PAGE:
WELLINGTON, Nov 2 (Reuters) – New Zealand’s unemployment rate held steady at 3.3% in the third quarter and wage inflation hit its highest level on record, bolstering expectations that the central bank will raise its interest rates by a historic level of 75 basis points at its next meeting.
Unemployment in New Zealand was 3.3% in the third quarter, while an increase in the number of people looking for work led to a 1.3% rise in employment, the data showed. Wednesday by Statistics New Zealand.
“The labor market remains too tight,” Kiwibank economists said in a note, adding that workers were working longer hours and companies were hiring a wider range of people.
“Companies take anyone they can get.”
HOT JOB MARKET
This tension has seen wage inflation rise to its highest levels since the survey began in 1993, with seasonally adjusted private sector wages in the third quarter rising 3.8% from a year earlier.
Wage inflation highlights the scale of the challenge the RBNZ faces in bringing inflation under control, Michael Gordon, acting chief economist at Westpac, said in a note.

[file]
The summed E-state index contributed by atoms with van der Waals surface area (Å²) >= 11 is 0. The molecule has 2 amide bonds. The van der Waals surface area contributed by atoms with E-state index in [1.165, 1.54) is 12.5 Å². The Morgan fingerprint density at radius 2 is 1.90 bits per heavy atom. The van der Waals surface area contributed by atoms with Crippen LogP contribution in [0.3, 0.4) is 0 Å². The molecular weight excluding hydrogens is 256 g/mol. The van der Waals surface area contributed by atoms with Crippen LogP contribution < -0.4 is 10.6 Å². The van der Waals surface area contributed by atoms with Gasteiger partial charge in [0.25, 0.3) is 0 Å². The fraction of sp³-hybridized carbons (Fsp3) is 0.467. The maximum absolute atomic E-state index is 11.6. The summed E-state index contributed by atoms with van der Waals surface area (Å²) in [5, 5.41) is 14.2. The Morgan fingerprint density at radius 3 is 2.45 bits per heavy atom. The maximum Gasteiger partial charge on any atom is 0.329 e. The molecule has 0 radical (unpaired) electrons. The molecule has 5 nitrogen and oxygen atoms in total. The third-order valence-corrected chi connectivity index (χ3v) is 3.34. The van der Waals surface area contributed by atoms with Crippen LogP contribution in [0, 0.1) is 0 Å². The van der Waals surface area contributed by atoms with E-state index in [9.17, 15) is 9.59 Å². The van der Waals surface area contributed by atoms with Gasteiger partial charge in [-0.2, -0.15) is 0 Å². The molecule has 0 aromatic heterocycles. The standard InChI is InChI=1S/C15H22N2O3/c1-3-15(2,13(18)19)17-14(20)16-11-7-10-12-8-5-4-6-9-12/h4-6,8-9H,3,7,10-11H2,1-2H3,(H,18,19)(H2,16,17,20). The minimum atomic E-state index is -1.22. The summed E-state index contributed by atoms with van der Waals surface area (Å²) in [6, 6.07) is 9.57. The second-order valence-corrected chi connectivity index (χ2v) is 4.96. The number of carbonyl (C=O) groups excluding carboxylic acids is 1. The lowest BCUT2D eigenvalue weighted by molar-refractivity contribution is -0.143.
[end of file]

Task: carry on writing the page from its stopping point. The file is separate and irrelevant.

“There is no room to give in yet on the way to higher interest rates,” he said.
New Zealand inflation stands at 7.2%, well above the central bank’s medium-term target of 1-3%.
ANZ Bank said the data reinforced its expectation of a 75 basis point rise in the spot rate, but did not reach the very high mark for the RBNZ to consider a move higher than at the November meeting.
In October, the RBNZ raised interest rates to a seven-year high of 3.5% and promised more hikes to come as it works to quell searing inflation in an overstretched economy. The market is currently pricing in a 70% chance that the central bank will raise the cash rate by 75 basis points at its next meeting.
RBNZ Deputy Governor Christian Hawkesby told a news conference that the jobs and payroll data were broadly in line with the central bank’s most recent projections.
“We have a very strong, very hot labor market. And to achieve our monetary policy goals, we need to make sure that demand cools down so that we can keep pace with supply,” Hawkesby said.
Reporting by Lucy Craymer in Wellington Editing by Chris Reese, Matthew Lewis and Lincoln Feast
Our standards: The Thomson Reuters Trust Principles.